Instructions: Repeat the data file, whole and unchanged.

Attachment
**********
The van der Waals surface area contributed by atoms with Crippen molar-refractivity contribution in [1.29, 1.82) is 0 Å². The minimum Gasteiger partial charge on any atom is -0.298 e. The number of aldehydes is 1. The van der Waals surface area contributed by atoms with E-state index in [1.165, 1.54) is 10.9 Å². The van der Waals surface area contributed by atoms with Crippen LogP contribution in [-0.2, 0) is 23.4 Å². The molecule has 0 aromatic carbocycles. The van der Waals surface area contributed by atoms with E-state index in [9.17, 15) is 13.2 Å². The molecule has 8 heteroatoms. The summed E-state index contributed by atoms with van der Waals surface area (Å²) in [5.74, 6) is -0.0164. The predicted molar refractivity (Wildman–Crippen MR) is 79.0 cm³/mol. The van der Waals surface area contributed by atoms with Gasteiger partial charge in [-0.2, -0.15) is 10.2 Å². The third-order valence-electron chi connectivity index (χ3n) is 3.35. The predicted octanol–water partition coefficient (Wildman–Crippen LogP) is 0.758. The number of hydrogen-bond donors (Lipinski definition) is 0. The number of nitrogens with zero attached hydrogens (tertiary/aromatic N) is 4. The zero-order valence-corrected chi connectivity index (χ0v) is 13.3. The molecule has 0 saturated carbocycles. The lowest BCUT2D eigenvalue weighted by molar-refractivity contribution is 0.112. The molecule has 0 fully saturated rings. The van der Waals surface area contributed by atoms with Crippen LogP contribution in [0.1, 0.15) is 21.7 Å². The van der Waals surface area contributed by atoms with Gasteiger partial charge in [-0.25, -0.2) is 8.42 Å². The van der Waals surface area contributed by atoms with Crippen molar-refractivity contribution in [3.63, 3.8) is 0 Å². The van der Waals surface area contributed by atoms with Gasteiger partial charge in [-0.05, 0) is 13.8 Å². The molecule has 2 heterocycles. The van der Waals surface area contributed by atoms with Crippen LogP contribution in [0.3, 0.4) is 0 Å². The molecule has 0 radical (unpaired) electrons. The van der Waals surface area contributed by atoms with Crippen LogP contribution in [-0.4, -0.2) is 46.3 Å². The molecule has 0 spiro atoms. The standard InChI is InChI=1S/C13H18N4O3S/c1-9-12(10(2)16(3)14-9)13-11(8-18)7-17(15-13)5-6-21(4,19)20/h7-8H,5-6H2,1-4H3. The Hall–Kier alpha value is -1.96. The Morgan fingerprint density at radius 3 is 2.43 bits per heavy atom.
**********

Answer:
The van der Waals surface area contributed by atoms with Crippen molar-refractivity contribution in [1.29, 1.82) is 0 Å². The minimum Gasteiger partial charge on any atom is -0.298 e. The number of aldehydes is 1. The van der Waals surface area contributed by atoms with E-state index in [1.165, 1.54) is 10.9 Å². The van der Waals surface area contributed by atoms with Crippen LogP contribution in [-0.2, 0) is 23.4 Å². The molecule has 0 aromatic carbocycles. The van der Waals surface area contributed by atoms with E-state index in [9.17, 15) is 13.2 Å². The molecule has 8 heteroatoms. The summed E-state index contributed by atoms with van der Waals surface area (Å²) in [5.74, 6) is -0.0164. The predicted molar refractivity (Wildman–Crippen MR) is 79.0 cm³/mol. The van der Waals surface area contributed by atoms with Gasteiger partial charge in [-0.2, -0.15) is 10.2 Å². The third-order valence-electron chi connectivity index (χ3n) is 3.35. The predicted octanol–water partition coefficient (Wildman–Crippen LogP) is 0.758. The number of hydrogen-bond donors (Lipinski definition) is 0. The number of nitrogens with zero attached hydrogens (tertiary/aromatic N) is 4. The zero-order valence-corrected chi connectivity index (χ0v) is 13.3. The molecule has 0 saturated carbocycles. The lowest BCUT2D eigenvalue weighted by molar-refractivity contribution is 0.112. The molecule has 0 fully saturated rings. The van der Waals surface area contributed by atoms with Crippen LogP contribution in [0.1, 0.15) is 21.7 Å². The van der Waals surface area contributed by atoms with Gasteiger partial charge in [-0.25, -0.2) is 8.42 Å². The van der Waals surface area contributed by atoms with Crippen molar-refractivity contribution in [3.63, 3.8) is 0 Å². The van der Waals surface area contributed by atoms with Gasteiger partial charge in [-0.05, 0) is 13.8 Å². The molecule has 2 heterocycles. The van der Waals surface area contributed by atoms with Crippen LogP contribution in [0.3, 0.4) is 0 Å². The molecule has 0 radical (unpaired) electrons. The van der Waals surface area contributed by atoms with Crippen LogP contribution in [-0.4, -0.2) is 46.3 Å². The molecule has 0 spiro atoms. The standard InChI is InChI=1S/C13H18N4O3S/c1-9-12(10(2)16(3)14-9)13-11(8-18)7-17(15-13)5-6-21(4,19)20/h7-8H,5-6H2,1-4H3. The Hall–Kier alpha value is -1.96. The Morgan fingerprint density at radius 3 is 2.43 bits per heavy atom.